Extreme Temperature Diary- Tuesday February 4th, 2020/ Main Topic: A Record Positive Arctic Oscillation…A Sign Of A Warming World?

Tuesday February 4th… Dear Diary. The main purpose of this ongoing post will be to track United States extreme or record temperatures related to climate change. Any reports I see of ETs will be listed below the main topic of the day. I’ll refer to extreme or record temperatures as ETs (not extraterrestrials)😉

A Record Positive Arctic Oscillation…A Sign Of A Warming World?

Dear Diary. At this point in time I’m truly interested in the more subtle effects of global warming at different levels of the atmosphere, which can lead to big weather headaches on the ground. Many meteorologists are starting to take note of how deep the polar vortex is at higher latitudes this winter season. When such a cold event occurs it is usually part of a positive phase of the Arctic Oscillating, or for short positive AO. The Arctic Oscillation is the movement of air back and forth between the North Pole area and the areas farther south—like down to the middle of the U.S. Sometimes the air pressure is higher in the south so the warmer air pushes north, and keeps the really cold Arctic air in the Arctic. During a positive phase usually we see relatively mild weather across North America and Europe because the jet stream gets stronger, consolidating across higher latitudes, having a tendency to not dig further south into mid latitude areas.

Indeed this has been happening in spades looking at record warmth across the United States and Southern Europe from January into early February that I have been reporting recently.

Here is what Bob Henson noted concerning this record positive AO:

What Bob noted was a forecast for the positive AO to get to record levels as we go into mid February. Here is what we saw across the Northern Hemisphere over the weekend:

The polar vortex was locked in near the North Pole as noted by the blue colors representing below average 500 millibar heights. There were some cold perturbations dropping into mid latitudes as noted by the cold lobes on the above chart, but “ridges rule” at lower latitudes as noted by the red colors. Some record warmth was associated with the ridge in the U.S. Historic warmth occurred due to the ridge centered near Spain (Just click on the following tweet to see a translation from French to English.):

For more science on the AO please read this article:


Here are some great explainer graphics excerpted from the article:

Positive AO Height
Positive AO Height 2

The above two graphics are for a typical positive phase of the AO.

Negative AO Height
Negative AO Height 2

The above two graphics are for a typical negative AO phase. (Sources: Doug Martinson, Wieslaw Maslowski, David Thompson, and John M. Wallace)

The upside to the stronger polar vortex in association with this season’s positive AO is this:

Now, what about an answer to today’s topic question? What trends do we see with the AO in a warming world? Eyeballing 500 millibar charts since the 1980s I’ve noticed that the overall trend for the polar vortex is for it to be shrinking with more positive AOs occurring than negative phases. Sure there have been plenty of negative phases occurring during recent winters, though, as happened in 2013, 2014, and 2019, bringing some record cold conditions to the United States, but overall, I’ve seen many more winters dominated by positive phases. The AO stayed in the positive phase so long during the early part of the decade of the 2000s that some climate scientists were speculating that snow would cease in the Northeast causing many ski resorts to close, which didn’t occur. Speculation, even educated speculation with science, is never that good and fraught with peril.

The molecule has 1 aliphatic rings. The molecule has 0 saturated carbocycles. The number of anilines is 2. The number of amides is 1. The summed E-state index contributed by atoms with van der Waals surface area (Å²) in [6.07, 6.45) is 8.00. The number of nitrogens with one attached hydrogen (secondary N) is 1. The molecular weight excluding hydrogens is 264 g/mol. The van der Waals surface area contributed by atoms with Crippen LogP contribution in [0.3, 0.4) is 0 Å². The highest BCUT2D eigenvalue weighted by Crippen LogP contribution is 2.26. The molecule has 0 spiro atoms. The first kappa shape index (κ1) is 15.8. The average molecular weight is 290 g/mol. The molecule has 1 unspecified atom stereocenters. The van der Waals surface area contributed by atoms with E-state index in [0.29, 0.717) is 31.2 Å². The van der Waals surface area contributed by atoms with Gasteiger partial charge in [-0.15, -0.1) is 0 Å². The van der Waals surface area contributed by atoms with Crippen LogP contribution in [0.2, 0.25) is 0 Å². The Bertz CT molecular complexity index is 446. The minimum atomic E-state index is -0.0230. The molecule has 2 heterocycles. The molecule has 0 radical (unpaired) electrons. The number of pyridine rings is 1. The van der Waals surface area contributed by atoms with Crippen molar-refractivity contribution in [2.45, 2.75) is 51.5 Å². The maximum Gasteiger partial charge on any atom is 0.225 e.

I’m still looking for some research indicating changes in the AO as the globe warms such as this:

Here is more science from NOAA:


The Arctic Oscillation (AO), shown below, is an important Arctic climate index with positive and negative phases, which represents the state of atmospheric circulation over the Arctic. The positive phase (red) brings lower-than-normal pressure over the polar region, steering ocean storms northward, bringing wetter weather to Scotland and Scandinavia, and drier conditions to areas such as Spain and the Middle East. While the value of the AO index was strongly positive in the early 1990’s compared to the previous forty years, the value of the AO has been low and variable for the last nine years. The year to year persistence of positive or negative values and the rapid transition from one to the other is often referred to as “regime-like”.

Arctic Oscillation in winter

The Arctic Oscillation in Winter (November to March).
Data from

And more technical information:


Indeed over the last ten years we have seen wild swings leading to weather chaos in North America and Europe, and that does include heavy snow and record cold during some winters. Perhaps we are starting to see more variability with the AO, but again this is mere educated speculation, which can’t be relied on as of early 2020. I’ll be posting more on the AO as we move through the rest of this winter.

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Here is some more weather and climate news from Tuesday:

(As usual, this will be a fluid post in which more information gets added during the day as it crosses my radar, crediting all who have  put it on-line. Items will be archived on this site for posterity.)

(If you like these posts and my work please contribute via the PayPal widget, which has recently been added to this site. Thanks in advance for any support.) 

Guy Walton “The Climate Guy”

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